Let’s you see how nasty and dishonest people can be.
    I really like Barbara Forrest.

  11. Jim Hammond

    I’m sure BA meant the two year anniversary of the case. For those who aren’t aware of it, the Discovery Institute just went on line with a new website devoted to Intelligent Design: http://www.intelligentdesign.org/

    As one might expect, most of the articles on it now are about the PBS program.

    They do not consider themselves beaten by any means.

  12. @Jim Hammond

    Not surprised, denialism seems to be a requirement of ID/Creationism. Now what I want to know is if they’ll put up various video clips which take everything way out of context in order to celebrate their victory; you know, like quote-mining?

  13. Darth Robo

    “They do not consider themselves beaten by any means.”

    Doesn’t matter, they’ve lost every court case they’ve been involved with. They’re like one of those doll thingees that you can knock over again and again and they always roll back upright. Not much use for much else though, much less science. At least not until they learn how not to be knocked over all the time. ;)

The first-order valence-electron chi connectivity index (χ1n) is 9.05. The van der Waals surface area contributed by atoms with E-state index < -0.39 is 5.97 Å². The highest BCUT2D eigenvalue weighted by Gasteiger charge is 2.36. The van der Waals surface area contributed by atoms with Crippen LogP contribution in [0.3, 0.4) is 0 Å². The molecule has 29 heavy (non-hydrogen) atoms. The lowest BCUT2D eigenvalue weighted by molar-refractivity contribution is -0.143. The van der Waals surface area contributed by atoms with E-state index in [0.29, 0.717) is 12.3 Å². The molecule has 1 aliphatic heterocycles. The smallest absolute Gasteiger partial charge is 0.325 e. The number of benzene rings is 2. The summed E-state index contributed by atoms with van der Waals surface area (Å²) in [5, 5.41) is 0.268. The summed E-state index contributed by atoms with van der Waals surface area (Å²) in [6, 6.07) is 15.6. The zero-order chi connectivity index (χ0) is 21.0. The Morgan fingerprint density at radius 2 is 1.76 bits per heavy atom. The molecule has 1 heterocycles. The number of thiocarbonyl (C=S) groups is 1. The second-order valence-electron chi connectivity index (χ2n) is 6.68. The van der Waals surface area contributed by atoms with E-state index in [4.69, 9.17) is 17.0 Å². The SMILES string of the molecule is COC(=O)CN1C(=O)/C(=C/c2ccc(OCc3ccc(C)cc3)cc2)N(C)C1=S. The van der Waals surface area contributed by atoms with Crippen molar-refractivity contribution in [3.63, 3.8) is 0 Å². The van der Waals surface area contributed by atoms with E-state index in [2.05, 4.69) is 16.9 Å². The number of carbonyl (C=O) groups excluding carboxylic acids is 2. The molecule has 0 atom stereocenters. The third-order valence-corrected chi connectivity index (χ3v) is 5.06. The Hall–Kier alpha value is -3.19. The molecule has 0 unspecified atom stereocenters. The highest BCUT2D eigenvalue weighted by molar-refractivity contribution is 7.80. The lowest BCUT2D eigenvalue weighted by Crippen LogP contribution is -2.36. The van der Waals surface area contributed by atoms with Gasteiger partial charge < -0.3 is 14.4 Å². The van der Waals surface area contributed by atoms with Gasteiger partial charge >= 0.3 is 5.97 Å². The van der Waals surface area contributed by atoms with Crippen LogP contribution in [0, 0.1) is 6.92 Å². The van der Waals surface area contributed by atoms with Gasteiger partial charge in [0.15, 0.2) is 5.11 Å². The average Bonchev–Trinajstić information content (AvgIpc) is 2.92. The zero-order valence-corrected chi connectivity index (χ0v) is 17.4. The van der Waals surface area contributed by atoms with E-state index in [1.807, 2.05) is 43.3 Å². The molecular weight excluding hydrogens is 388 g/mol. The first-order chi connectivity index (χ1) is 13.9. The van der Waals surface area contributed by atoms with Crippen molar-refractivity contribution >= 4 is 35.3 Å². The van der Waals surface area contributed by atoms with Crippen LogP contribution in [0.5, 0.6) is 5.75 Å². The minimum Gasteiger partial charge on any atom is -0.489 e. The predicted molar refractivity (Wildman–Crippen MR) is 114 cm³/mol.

14. J. D. Mack

    Interestingly, Michael Behe was the guest on last week’s podcast of CFI’s Point of Inquiry ( http://www.pointofinquiry.org ). He said that he thinks he did an excellent job with his testimony in the Dover trial and doesn’t understand why it is reported otherwise. He also said that 90% of Judge Jones’ opinion was written by the plaintiff’s lawyers, and that Judge Jones merely signed off on a document he didn’t really understand.